Light Side: Bowling helps more than stress relief workshops

March 22, 2004|BETH DOTSON BROWN

Stressed? You can buy a book to learn how to relieve stress. You can attend a seminar to do the same. Or you can go bowling.

I first tried the seminar route. Two of them, in fact. As soon as the presenter arrived at the first one, I knew it would be useless. She trotted into the room, a ball of damp fluster with rain coat in one hand, briefcase and papers in another, and eyes jumping all over the room as if looking for something she had forgotten.

When she calmed herself enough to put her things down, she spread them over the spaces where two people could sit. Yet, she didn't have everything she needed. She searched through the papers repeatedly, muttering to herself as she did so, only to conclude that the handouts weren't there. And she couldn't go make copies because she was already late; we had been scheduled to start the session 15 minutes earlier.


I looked at her and took a deep breath, not because I needed it, but because she did. I felt like I should volunteer to teach the class to relieve her of the workload she obviously couldn't handle.

As you might imagine, she never did quite get her act together. She skittered through a few talking points about stress, then asked if we had questions. I think we were all afraid to ask, fearing that it might send her into convulsions if she had to take on one more task.

It wasn't long after that when a group of people I work with invited me to another stress management seminar. Did I look that overworked? Pale? Tired? I didn't ask, just signed up, thinking that since the first one was worthless, maybe the next one would be better.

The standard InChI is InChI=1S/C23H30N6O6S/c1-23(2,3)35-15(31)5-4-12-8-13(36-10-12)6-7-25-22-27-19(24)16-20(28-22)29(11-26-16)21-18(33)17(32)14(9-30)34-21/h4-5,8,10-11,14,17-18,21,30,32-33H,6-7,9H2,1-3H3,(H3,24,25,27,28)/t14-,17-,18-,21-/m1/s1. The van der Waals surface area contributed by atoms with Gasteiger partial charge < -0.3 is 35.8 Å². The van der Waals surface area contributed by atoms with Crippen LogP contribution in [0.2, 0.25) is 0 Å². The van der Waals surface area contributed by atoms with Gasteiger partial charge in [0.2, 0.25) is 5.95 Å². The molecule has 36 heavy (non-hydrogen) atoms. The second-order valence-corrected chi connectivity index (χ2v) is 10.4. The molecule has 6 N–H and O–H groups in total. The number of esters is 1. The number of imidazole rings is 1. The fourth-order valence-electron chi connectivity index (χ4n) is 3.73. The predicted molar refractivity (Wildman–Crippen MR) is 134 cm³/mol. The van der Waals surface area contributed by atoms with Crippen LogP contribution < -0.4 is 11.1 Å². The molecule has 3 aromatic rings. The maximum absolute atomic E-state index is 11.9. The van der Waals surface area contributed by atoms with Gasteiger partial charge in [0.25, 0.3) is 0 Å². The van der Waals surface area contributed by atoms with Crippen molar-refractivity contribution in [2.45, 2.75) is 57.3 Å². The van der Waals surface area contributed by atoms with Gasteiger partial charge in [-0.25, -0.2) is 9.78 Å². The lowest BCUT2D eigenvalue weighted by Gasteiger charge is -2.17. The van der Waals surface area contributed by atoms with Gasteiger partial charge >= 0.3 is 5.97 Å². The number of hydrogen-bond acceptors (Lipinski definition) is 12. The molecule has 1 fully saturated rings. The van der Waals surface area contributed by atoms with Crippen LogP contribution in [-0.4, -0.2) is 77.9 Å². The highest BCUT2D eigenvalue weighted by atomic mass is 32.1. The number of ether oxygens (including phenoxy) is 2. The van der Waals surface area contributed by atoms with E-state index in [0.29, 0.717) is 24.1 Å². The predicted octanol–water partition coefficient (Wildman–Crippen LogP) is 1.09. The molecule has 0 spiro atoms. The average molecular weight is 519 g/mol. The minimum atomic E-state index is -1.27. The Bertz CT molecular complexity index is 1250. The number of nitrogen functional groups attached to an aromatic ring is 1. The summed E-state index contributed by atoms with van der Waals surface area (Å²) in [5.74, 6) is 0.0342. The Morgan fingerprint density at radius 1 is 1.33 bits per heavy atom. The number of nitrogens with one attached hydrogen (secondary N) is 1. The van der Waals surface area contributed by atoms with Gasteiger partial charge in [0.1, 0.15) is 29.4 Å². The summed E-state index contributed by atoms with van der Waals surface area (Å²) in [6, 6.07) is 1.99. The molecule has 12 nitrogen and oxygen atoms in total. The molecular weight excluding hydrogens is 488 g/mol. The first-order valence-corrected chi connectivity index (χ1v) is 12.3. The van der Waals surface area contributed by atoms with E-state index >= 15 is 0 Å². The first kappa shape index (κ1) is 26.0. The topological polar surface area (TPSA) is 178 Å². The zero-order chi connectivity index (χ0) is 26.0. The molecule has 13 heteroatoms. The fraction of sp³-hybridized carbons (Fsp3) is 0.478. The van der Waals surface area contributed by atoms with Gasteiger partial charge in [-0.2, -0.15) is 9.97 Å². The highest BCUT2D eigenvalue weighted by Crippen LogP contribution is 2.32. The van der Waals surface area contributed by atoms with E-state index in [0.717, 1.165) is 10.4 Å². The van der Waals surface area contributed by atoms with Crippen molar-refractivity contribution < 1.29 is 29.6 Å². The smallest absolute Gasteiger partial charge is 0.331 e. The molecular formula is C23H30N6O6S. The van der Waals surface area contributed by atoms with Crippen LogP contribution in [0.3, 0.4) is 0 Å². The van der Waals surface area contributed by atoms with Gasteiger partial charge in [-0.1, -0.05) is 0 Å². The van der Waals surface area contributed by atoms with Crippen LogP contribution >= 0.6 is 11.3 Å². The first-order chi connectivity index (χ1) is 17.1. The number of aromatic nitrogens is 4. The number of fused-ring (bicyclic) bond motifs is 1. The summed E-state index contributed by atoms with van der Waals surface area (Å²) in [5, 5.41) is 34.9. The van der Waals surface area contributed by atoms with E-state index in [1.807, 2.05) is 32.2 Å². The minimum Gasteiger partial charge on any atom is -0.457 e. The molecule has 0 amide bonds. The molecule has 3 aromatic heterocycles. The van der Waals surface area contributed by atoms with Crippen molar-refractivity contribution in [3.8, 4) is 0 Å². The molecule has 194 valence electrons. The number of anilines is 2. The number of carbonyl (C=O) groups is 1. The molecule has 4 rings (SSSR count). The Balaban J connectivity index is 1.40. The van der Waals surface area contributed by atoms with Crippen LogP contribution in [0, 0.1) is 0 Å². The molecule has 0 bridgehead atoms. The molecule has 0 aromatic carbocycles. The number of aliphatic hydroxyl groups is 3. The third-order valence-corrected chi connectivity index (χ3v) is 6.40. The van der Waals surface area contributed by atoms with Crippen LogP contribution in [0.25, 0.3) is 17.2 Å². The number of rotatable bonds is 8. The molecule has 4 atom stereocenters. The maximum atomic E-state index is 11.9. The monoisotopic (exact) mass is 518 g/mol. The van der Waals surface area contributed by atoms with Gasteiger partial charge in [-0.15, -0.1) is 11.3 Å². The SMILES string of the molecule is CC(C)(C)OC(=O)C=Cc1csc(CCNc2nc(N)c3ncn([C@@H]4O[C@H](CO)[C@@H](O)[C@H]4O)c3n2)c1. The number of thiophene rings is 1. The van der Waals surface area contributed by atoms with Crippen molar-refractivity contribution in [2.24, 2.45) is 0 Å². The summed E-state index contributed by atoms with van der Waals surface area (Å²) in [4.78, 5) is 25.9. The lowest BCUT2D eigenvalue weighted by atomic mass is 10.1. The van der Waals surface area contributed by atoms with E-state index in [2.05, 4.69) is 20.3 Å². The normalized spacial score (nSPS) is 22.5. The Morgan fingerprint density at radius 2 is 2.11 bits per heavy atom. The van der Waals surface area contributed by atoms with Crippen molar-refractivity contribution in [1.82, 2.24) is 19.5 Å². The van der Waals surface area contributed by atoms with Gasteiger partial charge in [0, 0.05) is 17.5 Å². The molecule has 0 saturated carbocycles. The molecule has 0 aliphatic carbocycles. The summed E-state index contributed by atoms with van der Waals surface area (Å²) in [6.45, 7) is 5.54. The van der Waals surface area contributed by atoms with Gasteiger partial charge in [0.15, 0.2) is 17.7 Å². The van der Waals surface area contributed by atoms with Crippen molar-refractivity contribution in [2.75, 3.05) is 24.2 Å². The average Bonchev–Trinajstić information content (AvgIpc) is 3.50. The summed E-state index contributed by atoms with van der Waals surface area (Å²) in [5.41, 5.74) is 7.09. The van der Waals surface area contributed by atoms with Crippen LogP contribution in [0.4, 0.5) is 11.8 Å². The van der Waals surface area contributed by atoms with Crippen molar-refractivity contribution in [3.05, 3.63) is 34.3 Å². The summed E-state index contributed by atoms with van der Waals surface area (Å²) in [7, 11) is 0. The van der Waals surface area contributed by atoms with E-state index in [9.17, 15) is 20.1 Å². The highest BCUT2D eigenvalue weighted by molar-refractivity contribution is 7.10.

I arrived to a room with more than 100 people jammed shoulder-to-shoulder behind tables. I wondered how the presenter could work any kind of stress-free magic on such a crowd.

There she stood in the front on a small stage with one of those head-gear microphones that allowed her to walk and flail her hands about as she taught. She raced through a mini story of her life, from childhood abuse to major health problems to the losses that nothing would be able to fill. People asked questions that prompted her to expand, pulling us away from the curriculum and into a tour of her hospitals, loneliness and depression.

I felt like I should be soothing her, telling her it was going to be all right. Again. I felt like I needed to rescue the stress management teacher.

After lunch, we didn't return for the rest of the seminar. We went bowling. Bowling in the middle of the afternoon on one of those lanes with black lights that make your shoes and the bowling alley dcor glow in the dark.

Bowling so badly that we, the only bowlers in the place, laughed at gutter balls and shouted when we actually knocked down some of the pins. Bowling without thinking because the scoring was automatic and we only had to look at the screen and our self-chosen bowling names, like Blondie and Speedy, to see where we stood.

And when we finished, we were all smiling, all stress-free.

Bowling with a bunch of women who can laugh at themselves or sitting in a seminar? You can guess which stress management technique works best for me.

Beth Dotson Brown is a free-lance writer living in Lancaster.

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